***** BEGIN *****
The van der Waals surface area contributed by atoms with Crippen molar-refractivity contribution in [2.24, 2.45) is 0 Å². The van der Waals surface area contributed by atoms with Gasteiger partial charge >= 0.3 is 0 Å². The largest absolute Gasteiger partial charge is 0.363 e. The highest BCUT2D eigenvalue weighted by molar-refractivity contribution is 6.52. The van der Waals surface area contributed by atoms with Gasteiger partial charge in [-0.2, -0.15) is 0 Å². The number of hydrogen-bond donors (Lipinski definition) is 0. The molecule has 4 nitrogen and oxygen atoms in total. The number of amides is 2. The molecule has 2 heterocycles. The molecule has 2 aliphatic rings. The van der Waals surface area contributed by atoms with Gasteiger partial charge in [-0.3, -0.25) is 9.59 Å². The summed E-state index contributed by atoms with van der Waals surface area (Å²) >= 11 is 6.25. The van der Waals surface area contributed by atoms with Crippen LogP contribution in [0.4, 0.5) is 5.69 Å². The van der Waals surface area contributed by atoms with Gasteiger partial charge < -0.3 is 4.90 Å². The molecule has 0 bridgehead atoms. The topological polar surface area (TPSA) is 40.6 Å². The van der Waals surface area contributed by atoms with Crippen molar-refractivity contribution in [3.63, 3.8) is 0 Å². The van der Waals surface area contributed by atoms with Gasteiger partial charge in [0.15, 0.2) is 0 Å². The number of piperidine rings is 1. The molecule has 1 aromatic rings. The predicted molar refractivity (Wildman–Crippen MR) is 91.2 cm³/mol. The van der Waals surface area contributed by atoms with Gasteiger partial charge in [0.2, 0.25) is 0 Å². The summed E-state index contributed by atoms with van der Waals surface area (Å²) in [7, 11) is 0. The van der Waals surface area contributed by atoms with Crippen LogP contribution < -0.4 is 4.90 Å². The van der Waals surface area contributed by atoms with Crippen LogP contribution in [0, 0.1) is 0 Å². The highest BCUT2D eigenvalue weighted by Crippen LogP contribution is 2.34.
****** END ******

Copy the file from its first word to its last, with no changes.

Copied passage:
The van der Waals surface area contributed by atoms with Crippen molar-refractivity contribution in [2.24, 2.45) is 0 Å². The van der Waals surface area contributed by atoms with Gasteiger partial charge >= 0.3 is 0 Å². The largest absolute Gasteiger partial charge is 0.363 e. The highest BCUT2D eigenvalue weighted by molar-refractivity contribution is 6.52. The van der Waals surface area contributed by atoms with Gasteiger partial charge in [-0.2, -0.15) is 0 Å². The number of hydrogen-bond donors (Lipinski definition) is 0. The molecule has 4 nitrogen and oxygen atoms in total. The number of amides is 2. The molecule has 2 heterocycles. The molecule has 2 aliphatic rings. The van der Waals surface area contributed by atoms with Gasteiger partial charge in [-0.3, -0.25) is 9.59 Å². The summed E-state index contributed by atoms with van der Waals surface area (Å²) >= 11 is 6.25. The van der Waals surface area contributed by atoms with Crippen LogP contribution in [0.4, 0.5) is 5.69 Å². The van der Waals surface area contributed by atoms with Gasteiger partial charge < -0.3 is 4.90 Å². The molecule has 0 bridgehead atoms. The topological polar surface area (TPSA) is 40.6 Å². The van der Waals surface area contributed by atoms with Crippen molar-refractivity contribution in [3.63, 3.8) is 0 Å². The van der Waals surface area contributed by atoms with Gasteiger partial charge in [0.15, 0.2) is 0 Å². The number of piperidine rings is 1. The molecule has 1 aromatic rings. The predicted molar refractivity (Wildman–Crippen MR) is 91.2 cm³/mol. The van der Waals surface area contributed by atoms with Gasteiger partial charge in [0.2, 0.25) is 0 Å². The summed E-state index contributed by atoms with van der Waals surface area (Å²) in [7, 11) is 0. The van der Waals surface area contributed by atoms with Crippen LogP contribution < -0.4 is 4.90 Å². The van der Waals surface area contributed by atoms with Crippen LogP contribution in [0, 0.1) is 0 Å². The highest BCUT2D eigenvalue weighted by Crippen LogP contribution is 2.34.